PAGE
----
Wake Me, Shake Me

Album: Projections (1966)


  • "Wake Me, Shake Me" is a traditional gospel song about getting into heaven. It was mostly heard in churches until The Blues Project - five white guys from New York City - covered the song for their second album, Projections. Theirs is the version most remembered today.
  • The most prominent member of The Blues Project (whose heyday was 1965 to 1968) was Al Kooper. He had a long, successful career in the music industry, with his most widely known contribution probably being the epic organ intro to Bob Dylan's "Like a Rolling Stone" (he played organ on the whole track and collaborated with Dylan frequently over the years).

    In his autobiography, Backstage Passes & Backstabbing Bastards: Memoirs of a Rock 'n' Roll Survivor, Kooper writes that he got "Wake Me, Shake Me" from a short-lived group named The Golden Chords, which featured vocalist Lorraine Ellison (best known for "Stay with Me").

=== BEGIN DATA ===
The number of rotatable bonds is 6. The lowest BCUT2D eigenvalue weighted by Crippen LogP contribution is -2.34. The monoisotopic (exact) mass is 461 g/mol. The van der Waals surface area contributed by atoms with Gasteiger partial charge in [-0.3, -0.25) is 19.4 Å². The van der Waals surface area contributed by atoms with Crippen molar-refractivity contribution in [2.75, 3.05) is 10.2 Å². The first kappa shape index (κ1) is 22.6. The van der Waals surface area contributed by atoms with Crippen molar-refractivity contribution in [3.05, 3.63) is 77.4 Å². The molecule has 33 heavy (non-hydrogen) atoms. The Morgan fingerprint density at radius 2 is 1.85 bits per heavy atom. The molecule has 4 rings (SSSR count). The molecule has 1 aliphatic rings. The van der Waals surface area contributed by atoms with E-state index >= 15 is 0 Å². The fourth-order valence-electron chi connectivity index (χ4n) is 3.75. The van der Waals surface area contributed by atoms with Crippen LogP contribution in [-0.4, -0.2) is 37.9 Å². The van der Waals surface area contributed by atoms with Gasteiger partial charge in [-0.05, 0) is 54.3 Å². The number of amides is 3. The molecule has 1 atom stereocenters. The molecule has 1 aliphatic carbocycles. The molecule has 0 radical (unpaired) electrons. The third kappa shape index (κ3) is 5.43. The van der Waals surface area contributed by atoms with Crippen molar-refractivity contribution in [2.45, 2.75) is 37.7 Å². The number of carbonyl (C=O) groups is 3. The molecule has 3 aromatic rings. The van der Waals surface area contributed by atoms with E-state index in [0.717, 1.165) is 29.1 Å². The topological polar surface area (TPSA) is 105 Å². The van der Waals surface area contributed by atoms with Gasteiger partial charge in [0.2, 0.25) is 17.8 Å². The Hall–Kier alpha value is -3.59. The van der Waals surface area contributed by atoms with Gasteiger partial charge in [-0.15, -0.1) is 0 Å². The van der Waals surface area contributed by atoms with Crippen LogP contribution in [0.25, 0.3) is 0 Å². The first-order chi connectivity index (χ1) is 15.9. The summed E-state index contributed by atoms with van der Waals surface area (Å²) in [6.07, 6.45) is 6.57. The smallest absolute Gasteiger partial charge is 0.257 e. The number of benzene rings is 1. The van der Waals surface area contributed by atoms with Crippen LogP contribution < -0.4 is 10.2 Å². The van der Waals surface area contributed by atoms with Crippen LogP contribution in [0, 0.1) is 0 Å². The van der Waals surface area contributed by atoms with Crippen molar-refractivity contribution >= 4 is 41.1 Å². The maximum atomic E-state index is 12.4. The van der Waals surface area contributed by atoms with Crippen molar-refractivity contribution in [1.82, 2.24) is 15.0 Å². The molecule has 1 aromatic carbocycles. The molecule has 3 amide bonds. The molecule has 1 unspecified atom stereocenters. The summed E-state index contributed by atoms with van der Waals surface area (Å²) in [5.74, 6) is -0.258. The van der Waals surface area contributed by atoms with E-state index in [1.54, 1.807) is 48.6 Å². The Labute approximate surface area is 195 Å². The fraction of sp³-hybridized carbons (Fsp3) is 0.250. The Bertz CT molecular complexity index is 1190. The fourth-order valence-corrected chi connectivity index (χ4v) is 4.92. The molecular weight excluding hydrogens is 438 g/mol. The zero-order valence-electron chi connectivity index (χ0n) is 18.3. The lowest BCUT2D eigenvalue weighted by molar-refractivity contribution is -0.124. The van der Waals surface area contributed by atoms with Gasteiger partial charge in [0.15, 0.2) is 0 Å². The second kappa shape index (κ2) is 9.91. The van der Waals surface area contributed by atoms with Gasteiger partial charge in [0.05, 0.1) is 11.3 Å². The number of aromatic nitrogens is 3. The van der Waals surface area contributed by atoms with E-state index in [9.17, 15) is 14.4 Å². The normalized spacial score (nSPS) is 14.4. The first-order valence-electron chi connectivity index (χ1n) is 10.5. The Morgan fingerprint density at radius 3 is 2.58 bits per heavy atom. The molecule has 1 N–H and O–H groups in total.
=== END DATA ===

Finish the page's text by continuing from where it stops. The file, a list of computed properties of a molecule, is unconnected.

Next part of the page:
The Golden Chords had been put together to exploit the short-lived gospel music craze that popped up around Los Angeles in the early '60s. They covered "Wake Me, Shake Me" on a live album called Introducing The Sweet Chariot in 1963.

    Kooper listened to that album and was inspired to cover "Wake Me, Shake Me" with The Blues Project. He considers it the group's signature song. They often closed their shows with long, improvised versions of it.

Comments: 1

  • Coach from Puerto RicoAll hail Al Kooper and The Blues Project!
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